"I wish it were that simple."

She put a warm cup of tea in front of me. "It is that simple. Someday you will realize just how simple it really is. Will that be all, ma'am?"

Now I'd really done it. When Mary does the 'Will that be all' routine she was miffed.

I nodded. "Thanks, Mary."

"I'll send Priscilla up in an hour or so to dress you."

She curtsied as best she could and left.

I picked up my tea and stared out the window at the pre-dawn streets. Mary was rights. Deep down I knew she was, but Uncle Cunningham had drilled the rules into my head so deep. It wasn't fair to say it was Uncle's fault. It wasn't anybody's. Henry was a new variable in a centuries long formula for the preservation of the line of Heirs. When Henry married me, Uncle and I told him everything; every last detail. After that the secrets had started. Now that I thought about it, there was no premeditation to it. When you are an Heir you have to keep secrets, and keep them well. It doesn't take long for secrets and fronts to become second nature. Uncle and I couldn't help ourselves. If I was going to change; if I was really going to let Henry in without any limitations, it was going to take effort. I resolved then that there would no more subterfuge, no more secret conversations. That was it. I was done! Now, I had to live up to my resolution, and tell Uncle. I didn't know how he would react, seeing as he had been keeping secrets longer than I had been alive.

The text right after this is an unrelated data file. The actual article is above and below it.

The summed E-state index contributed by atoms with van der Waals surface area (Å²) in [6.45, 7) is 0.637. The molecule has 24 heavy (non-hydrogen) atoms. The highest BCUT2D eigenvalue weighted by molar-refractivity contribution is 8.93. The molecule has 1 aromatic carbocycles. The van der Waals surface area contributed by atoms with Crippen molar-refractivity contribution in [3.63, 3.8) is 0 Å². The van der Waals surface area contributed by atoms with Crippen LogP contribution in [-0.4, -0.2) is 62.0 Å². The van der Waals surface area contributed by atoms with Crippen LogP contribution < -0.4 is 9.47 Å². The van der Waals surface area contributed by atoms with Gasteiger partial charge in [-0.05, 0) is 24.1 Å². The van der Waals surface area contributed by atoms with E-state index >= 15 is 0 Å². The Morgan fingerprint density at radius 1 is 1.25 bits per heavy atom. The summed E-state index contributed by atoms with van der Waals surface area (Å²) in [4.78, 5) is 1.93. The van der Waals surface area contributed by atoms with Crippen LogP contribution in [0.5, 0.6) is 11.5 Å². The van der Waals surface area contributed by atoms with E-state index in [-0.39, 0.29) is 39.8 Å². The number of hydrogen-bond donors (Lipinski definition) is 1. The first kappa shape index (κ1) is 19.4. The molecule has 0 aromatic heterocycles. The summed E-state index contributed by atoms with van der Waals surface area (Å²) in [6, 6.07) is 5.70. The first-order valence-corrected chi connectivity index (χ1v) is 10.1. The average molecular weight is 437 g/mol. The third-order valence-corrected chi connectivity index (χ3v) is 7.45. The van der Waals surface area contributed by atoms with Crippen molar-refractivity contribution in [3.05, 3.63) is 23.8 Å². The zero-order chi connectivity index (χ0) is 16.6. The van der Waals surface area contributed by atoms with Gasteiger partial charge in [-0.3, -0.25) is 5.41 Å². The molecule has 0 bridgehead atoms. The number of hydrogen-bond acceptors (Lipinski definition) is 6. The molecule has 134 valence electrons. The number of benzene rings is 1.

I sat there thinking about my promise until the sun's light peaked over the buildings. Priscilla came up to dress me, and I rang for Malcolm to get Henry's clothes ready for the day. I went in to our room and Henry's eyes were already open.

"You didn't wake me up," he yawned. He sat up in bed.

"No, I didn't." I walked over to him casually and brush some stray hairs out of his face. "You looked so peaceful that I couldn't bring myself to. You're not mad at me, are you?"

Henry just smiled.

"Good," I said playfully as I hugged him. He held me tight in his arms. "Let's get dressed and go down to breakfast, huh?"

Halfway through my first cup of tea, Uncle Cunningham came trudging into the breakfast room looking very put out. He explained that he dropped off the money before the sun came up and lurked in a dark corner for an hour waiting to see if someone would pick it up, but no one came.

"They must have been watching me," he continued in a dejected tone. "When I stayed behind, they knew not to move in. I gave up and came home."

I reached over and patted his shoulder. "It's okay, Uncle. We'll find out who they are another way."

Henry cleared his throat. "And how are we to do that?"

"Circle the wagons and have a pow wow," I said seriously.

"What?" said Uncle and Henry in unison.